Guide Dogs for the Blind - AFB Directory Profile

General Information

Guide Dogs for the Blind
350 Los Ranchitos Road
San Rafael, CA 94903
(415) 499-4000 (Local)
(415) 499-4035 (Fax)
(800) 295-4050 (Toll-Free)

Brief Description

Guide Dogs for the Blind also has special programs for children who are blind (Camp GDB, Lifestyles Workshops, K9 Buddy Program).

Hours of operation: Administrative offices: Mon.-Fri. 8:00 AM-5:00 PM.
Clients served on average per year: 2,100
Number of staff: 280
Staff description: Full-time, part-time, and volunteer
Geographic area served: United States and Canada.
Publications: Guide Dog News (general) Alumni News (alumni)


32901 South East Kelso Road
Boring, OR 97009


Chris Benninger, President and CEO,

Services Offered

Services for Adults

  • Advocacy
    • Provides guidance to alumni addressing issues surrounding blindness and guide dog use.
  • Community Outreach Programs
    • Guide Dog Lifestyle Workshops introduce you to the unique benefits and responsibilities of working and living with a guide dog. You will gain information through discussion and hands-on experiences. You will leave with the ability to make an informed decision as to whether or not a guide dog is a viable mobility choice for you. These workshops are hosted on our California and Oregon campuses throughout the year.

      GDB Lifestyle Workshop webpage
  • Counseling
    • Provides support services after graduation to alumni via phone or home visits.
  • Dog Guide Training
    • Creates partnerships between skilled mobility dogs and people who are blind to improve quality of life.
  • Services for Seniors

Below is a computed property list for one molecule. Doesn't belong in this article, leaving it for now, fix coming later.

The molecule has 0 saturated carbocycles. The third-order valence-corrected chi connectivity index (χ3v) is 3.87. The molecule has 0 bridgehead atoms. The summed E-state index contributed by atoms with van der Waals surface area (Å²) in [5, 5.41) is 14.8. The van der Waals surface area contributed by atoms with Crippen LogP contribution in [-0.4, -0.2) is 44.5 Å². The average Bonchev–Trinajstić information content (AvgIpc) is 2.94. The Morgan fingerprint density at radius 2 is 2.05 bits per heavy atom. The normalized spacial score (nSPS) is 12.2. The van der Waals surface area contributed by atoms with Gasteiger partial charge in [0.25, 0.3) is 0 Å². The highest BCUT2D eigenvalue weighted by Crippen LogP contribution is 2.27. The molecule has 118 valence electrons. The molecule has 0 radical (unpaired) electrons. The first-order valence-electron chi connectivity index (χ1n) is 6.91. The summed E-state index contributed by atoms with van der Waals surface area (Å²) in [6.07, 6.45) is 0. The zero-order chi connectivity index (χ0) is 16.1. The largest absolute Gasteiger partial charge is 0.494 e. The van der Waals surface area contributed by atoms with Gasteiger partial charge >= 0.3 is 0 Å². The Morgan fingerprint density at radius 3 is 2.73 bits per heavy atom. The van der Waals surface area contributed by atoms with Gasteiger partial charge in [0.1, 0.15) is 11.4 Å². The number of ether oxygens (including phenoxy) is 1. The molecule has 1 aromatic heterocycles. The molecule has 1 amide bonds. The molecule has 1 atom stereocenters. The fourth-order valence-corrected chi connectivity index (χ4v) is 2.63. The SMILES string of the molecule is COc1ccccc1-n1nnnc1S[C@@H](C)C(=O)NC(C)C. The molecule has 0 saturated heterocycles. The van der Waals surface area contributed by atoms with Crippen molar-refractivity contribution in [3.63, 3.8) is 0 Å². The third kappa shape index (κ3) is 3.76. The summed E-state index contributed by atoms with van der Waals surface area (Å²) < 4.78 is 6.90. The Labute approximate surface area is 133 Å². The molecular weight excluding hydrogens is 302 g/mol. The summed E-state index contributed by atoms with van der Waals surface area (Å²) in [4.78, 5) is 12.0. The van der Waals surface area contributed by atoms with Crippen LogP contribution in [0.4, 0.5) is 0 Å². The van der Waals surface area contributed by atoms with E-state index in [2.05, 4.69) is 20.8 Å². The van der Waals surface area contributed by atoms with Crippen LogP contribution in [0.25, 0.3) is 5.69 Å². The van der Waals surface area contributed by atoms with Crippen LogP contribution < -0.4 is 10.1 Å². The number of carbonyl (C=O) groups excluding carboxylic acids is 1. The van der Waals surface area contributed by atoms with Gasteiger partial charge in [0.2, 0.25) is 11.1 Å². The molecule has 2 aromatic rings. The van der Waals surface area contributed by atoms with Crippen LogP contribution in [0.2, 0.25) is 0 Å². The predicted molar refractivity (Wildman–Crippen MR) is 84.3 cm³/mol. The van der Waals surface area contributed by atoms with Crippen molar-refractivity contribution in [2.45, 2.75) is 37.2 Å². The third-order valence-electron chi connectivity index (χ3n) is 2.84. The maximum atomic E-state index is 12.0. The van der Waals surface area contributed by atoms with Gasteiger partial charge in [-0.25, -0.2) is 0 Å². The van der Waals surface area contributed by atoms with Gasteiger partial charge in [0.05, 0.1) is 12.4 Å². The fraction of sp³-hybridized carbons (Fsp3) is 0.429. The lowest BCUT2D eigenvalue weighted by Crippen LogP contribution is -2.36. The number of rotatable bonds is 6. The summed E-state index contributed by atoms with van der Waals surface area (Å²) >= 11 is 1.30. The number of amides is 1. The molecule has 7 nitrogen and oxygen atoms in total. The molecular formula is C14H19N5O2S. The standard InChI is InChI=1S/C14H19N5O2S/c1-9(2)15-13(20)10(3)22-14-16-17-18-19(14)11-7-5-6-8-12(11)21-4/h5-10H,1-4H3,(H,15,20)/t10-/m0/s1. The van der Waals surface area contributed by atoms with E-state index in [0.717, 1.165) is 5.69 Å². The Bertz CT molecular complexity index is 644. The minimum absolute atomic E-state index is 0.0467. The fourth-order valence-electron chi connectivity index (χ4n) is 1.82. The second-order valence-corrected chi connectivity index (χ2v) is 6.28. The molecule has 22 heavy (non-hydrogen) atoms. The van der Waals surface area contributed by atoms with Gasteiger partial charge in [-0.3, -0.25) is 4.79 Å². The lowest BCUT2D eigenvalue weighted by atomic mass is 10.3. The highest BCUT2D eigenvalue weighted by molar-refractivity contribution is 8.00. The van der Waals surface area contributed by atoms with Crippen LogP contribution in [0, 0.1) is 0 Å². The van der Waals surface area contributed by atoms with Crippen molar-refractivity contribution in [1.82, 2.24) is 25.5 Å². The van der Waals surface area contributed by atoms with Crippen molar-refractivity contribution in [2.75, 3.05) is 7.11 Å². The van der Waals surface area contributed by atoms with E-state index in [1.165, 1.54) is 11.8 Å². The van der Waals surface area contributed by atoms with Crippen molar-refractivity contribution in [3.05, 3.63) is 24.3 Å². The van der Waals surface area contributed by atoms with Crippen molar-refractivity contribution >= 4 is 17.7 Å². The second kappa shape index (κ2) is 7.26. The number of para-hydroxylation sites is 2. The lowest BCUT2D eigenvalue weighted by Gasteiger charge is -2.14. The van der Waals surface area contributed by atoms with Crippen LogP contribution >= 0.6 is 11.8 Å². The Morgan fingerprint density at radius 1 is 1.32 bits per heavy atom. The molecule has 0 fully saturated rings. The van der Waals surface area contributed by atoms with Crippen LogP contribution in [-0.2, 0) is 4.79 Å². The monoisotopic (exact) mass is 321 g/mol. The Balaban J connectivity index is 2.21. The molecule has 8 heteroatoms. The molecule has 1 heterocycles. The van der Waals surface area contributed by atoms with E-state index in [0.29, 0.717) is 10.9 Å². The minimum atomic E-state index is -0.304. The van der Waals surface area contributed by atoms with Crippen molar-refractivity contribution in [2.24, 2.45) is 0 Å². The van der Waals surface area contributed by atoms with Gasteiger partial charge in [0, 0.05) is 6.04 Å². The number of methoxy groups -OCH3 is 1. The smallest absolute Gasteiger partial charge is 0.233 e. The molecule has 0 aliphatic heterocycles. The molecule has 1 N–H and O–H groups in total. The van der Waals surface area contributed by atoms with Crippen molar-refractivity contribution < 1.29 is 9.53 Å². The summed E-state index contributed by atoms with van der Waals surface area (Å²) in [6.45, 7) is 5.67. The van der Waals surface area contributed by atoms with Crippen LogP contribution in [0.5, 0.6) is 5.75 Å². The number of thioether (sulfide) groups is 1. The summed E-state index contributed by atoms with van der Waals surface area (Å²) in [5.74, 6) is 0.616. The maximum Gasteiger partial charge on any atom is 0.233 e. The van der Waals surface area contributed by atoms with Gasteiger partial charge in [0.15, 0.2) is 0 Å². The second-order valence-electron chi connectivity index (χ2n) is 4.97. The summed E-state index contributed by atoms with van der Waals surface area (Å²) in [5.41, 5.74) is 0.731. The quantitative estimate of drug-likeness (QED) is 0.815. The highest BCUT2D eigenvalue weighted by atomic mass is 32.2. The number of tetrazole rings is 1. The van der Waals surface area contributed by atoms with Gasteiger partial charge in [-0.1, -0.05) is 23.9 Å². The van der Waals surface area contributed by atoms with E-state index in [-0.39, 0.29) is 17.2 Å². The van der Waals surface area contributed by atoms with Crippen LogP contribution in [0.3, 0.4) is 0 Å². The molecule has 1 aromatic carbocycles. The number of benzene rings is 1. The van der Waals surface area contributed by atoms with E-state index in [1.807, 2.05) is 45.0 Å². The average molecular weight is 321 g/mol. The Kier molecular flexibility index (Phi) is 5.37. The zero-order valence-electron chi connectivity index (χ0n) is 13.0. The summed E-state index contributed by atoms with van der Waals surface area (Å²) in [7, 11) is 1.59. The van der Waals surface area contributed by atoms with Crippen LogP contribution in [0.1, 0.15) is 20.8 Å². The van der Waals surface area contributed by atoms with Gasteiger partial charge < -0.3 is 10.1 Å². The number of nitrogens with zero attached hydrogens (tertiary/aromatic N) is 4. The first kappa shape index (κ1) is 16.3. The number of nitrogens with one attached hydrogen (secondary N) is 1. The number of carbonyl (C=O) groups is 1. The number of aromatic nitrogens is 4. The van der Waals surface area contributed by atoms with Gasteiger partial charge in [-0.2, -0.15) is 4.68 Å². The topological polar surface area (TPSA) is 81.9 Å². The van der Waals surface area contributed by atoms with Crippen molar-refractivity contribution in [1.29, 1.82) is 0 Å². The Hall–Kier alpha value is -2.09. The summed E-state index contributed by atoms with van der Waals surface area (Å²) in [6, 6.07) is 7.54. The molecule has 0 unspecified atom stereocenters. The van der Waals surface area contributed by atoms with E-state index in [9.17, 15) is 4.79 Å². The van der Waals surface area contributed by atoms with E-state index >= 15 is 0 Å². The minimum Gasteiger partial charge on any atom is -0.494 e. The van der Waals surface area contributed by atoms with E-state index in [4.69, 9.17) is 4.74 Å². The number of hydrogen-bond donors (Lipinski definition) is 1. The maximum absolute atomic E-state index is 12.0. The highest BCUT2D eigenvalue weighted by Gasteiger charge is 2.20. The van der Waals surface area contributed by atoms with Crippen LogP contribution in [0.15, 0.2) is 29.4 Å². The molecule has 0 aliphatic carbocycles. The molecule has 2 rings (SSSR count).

• Trains clients to create partnership with a mobility dog that offers companionship and enhanced independence.
  • Travel/Orientation and Mobility
    • Orientation & Mobility Immersion Program: Our week long program is designed to develop those O&M skills most relevant to guide dog mobility. Students will work with specially trained O&M specialists at one of our partner organizations and will be instructed on various techniques such as:

      -Increasing awareness of the environmental information available to a guide dog traveler.

      -Developing an understanding of how to use auditory information like traffic sounds to remain oriented and to achieve correct alignment during general travel and street crossings.

      -Using auditory information to analyze different types of intersections and determine the best time to initiate street crossings.

      -Developing the ability to estimate the distance walked relative to the time taken (time-distance estimation).

      Students will also participate in exercises to help simulate travel with a guide dog (Juno exercises) and learn to apply their sensory awareness and travel skills in a practical way. First time students will get to participate in Juno exercises with a guide dog instructor followed by an experience walk with a guide dog on the same route.

      O&M Immersion Program webpage
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